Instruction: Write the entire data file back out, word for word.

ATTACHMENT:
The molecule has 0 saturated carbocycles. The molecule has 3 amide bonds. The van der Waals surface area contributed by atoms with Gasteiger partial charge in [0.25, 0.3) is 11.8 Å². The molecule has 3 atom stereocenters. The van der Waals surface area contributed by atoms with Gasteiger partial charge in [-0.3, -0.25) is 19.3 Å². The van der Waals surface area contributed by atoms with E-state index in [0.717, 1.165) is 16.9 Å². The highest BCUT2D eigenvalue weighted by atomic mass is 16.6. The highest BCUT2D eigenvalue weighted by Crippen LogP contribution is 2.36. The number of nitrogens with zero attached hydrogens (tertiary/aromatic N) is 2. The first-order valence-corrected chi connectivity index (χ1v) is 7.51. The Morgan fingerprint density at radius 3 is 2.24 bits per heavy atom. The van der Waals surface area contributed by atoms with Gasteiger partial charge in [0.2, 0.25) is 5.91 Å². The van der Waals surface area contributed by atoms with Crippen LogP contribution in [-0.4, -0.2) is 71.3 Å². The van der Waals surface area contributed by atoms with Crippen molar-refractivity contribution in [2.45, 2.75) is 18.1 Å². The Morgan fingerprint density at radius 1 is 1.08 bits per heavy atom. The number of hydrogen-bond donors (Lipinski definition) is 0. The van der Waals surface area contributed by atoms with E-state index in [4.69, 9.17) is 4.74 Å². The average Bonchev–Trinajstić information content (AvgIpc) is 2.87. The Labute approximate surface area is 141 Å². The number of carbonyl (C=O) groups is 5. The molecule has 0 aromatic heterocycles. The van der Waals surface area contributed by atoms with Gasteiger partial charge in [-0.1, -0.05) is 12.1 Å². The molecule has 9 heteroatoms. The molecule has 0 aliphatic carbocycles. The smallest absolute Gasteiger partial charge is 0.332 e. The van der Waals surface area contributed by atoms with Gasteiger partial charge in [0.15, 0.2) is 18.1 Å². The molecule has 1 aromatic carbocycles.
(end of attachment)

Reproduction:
The molecule has 0 saturated carbocycles. The molecule has 3 amide bonds. The van der Waals surface area contributed by atoms with Gasteiger partial charge in [0.25, 0.3) is 11.8 Å². The molecule has 3 atom stereocenters. The van der Waals surface area contributed by atoms with Gasteiger partial charge in [-0.3, -0.25) is 19.3 Å². The van der Waals surface area contributed by atoms with E-state index in [0.717, 1.165) is 16.9 Å². The highest BCUT2D eigenvalue weighted by atomic mass is 16.6. The highest BCUT2D eigenvalue weighted by Crippen LogP contribution is 2.36. The number of nitrogens with zero attached hydrogens (tertiary/aromatic N) is 2. The first-order valence-corrected chi connectivity index (χ1v) is 7.51. The Morgan fingerprint density at radius 3 is 2.24 bits per heavy atom. The van der Waals surface area contributed by atoms with Gasteiger partial charge in [0.2, 0.25) is 5.91 Å². The van der Waals surface area contributed by atoms with Crippen LogP contribution in [-0.4, -0.2) is 71.3 Å². The van der Waals surface area contributed by atoms with Crippen molar-refractivity contribution in [2.45, 2.75) is 18.1 Å². The Morgan fingerprint density at radius 1 is 1.08 bits per heavy atom. The number of hydrogen-bond donors (Lipinski definition) is 0. The van der Waals surface area contributed by atoms with E-state index in [4.69, 9.17) is 4.74 Å². The average Bonchev–Trinajstić information content (AvgIpc) is 2.87. The Labute approximate surface area is 141 Å². The number of carbonyl (C=O) groups is 5. The molecule has 0 aromatic heterocycles. The van der Waals surface area contributed by atoms with Gasteiger partial charge in [-0.1, -0.05) is 12.1 Å². The molecule has 9 heteroatoms. The molecule has 0 aliphatic carbocycles. The smallest absolute Gasteiger partial charge is 0.332 e. The van der Waals surface area contributed by atoms with Gasteiger partial charge in [0.15, 0.2) is 18.1 Å². The molecule has 1 aromatic carbocycles.